The Unrestrained Powers of the European Commission

The dawn raids last week on 21st Century Fox’s London Headquarters, owned by Rupert Murdoch, are a clear demonstration of the EU Commission chomping at the bit to exercise unrestrained power – with minimal oversight.

The powers are set out in Regulation 1/2003, and are permitted by Articles 101 and 102 of the Lisbon Treaty – which address unfair business practices and cartels. However, the provisions of this piece of legislation are shrouded in obscurity and legal murkiness, and serious questions need to be asked as to whether it imbues excessive competences onto the Commission – a group of individuals over which we have no democratic control.

Under this piece of regulation, Commission inspectors have the right to force their way into a company’s property to seize documents and computers. Not only this, but they are also able to carry out raids on the homes of employees. Section 26 of the regulation points out officials are “empowered to enter any premises where business records may be kept, including private homes”!

Clearly, given the extensive powers remote bureaucrats are able to wield, one would expect the process to be subject to intense oversight, complemented by sufficient provisions to restrain misuse. However, the opposite is true. This process allows the Commission to act as inspector, prosecutor, and then judge in any case against any organisation.

On top of this, the decision to carry out an investigation is not enacted by an independent tribunal of experts, which has monitored the business practices of a certain company, and come to a conclusion based upon extensive analysis of the law. No, instead it is performed by the Council of Commissioners themselves. This is a group of 28 grey Eurocrats who will possess no specific knowledge of the case when making their decision, and which means, as a result, an investigation can often be launched on a whim – without any real justification for it.

Previous cases have shown this trigger-happy nature of the European Commission when performing such raids. In 2015, officials carried out a dawn raid on Deutsche Bahn, in Germany, which was later proven to have been excessive and illegitimate.

As these investigations are carried it in public, they can be hugely damaging for the company’s interests. Even if no wrongdoing is detected, the news of a dawn raid, coupled with hyperbolic headlines, and public condemnation, can attach a level of stigma to the organisation which can be difficult to shake off. Indeed, the fact Fox’s share prices plummeted last week is testament to this.

When we consider the fact the UK’s own regulatory authority was already monitoring Fox’s takeover of Sky, the decision by European officials to raid Mr Murdoch’s 21st Century Fox offices, smacks of an organisation desperate to flex its muscles. Unwilling to wait for the domestic Competition and Markets Authority (CMA) to perform an investigation, Eurocrats have superseded the existing procedures and taken matters into their own hand. This undermines the UK’s CMA because its procedures now face the constant risk of being trampled on by overzealous European officials. It has also sought to artificially project the EU as some faux-guarantor of a free market, taking matters into its own hand when in deems domestic governments are proving to be too ineffectual.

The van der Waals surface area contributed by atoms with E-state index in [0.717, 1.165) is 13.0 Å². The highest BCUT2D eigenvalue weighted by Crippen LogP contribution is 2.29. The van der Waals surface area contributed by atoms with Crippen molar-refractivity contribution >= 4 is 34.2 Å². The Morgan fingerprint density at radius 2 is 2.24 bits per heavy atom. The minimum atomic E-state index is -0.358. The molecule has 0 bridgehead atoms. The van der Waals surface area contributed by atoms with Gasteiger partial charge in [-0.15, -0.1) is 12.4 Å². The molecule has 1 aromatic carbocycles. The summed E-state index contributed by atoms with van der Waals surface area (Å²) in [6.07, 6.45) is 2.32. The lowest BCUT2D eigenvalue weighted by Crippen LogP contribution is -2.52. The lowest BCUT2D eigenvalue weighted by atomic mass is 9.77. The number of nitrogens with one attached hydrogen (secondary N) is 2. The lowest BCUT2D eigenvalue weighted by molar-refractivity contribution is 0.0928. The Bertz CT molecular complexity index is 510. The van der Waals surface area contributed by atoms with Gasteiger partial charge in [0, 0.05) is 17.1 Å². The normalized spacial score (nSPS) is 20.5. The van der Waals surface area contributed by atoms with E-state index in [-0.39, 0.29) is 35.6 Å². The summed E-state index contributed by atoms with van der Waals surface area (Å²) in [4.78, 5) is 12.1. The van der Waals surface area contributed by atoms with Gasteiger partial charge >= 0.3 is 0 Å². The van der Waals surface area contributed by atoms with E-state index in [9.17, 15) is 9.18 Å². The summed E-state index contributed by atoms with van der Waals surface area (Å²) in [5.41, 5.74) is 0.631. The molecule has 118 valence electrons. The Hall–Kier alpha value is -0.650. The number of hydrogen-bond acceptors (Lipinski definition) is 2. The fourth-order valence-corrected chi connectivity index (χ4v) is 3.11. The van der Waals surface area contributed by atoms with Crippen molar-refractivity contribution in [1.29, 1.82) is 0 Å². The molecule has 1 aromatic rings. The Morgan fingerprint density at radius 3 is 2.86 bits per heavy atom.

Fully aware of the negative publicity, and potential consequences it could have for Murdoch’s business interests, many have rightly queried whether this action was one driven by political reasoning.

A further problem with this derives from the ferocious penalties issued if anticompetitive practices are found to have been taking place. This leads many academics to argue EU competition law is actually ‘criminal’ in nature, rather than ‘administrative’, a point supported by former ECJ judge Bo Vesterdorf. The huge fines issued (10% of annual turnover) seek not just to punish those found breaking the rules, but deter others from following suit, and suggests the law’s character goes beyond a simple administrative procedure.

This means, pursuant to Articles 47 and 52 of the Charter of Fundamental Rights (CFR), the burden of proof must be far greater than what is currently required before a fine can be issued. It also necessitates a free and fair trial take place to determine whether the company is in fact ‘guilty’. However, under the current process, both these criteria are conveniently ignored, allowing the Commission to act with impunity.

Given the CFR is a key part of EU law, this in effect means the Commission, by failing to provide companies with a right to defend themselves, and issuing damaging fines even with a negligible amount of evidence, is in breach of EU law itself.

The contradictory, confused and often vindictive nature of EU competition law is further evidence of why we are right to Get Britain Out of the EU. Unrestrained powers have been bestowed upon an institution with no accountability, and no democratic mechanisms, allowing it to act in a dangerously unrestrained and reckless manner.

Robert Bates is a Research Executive at cross-party grassroots campaign Get Britain Out


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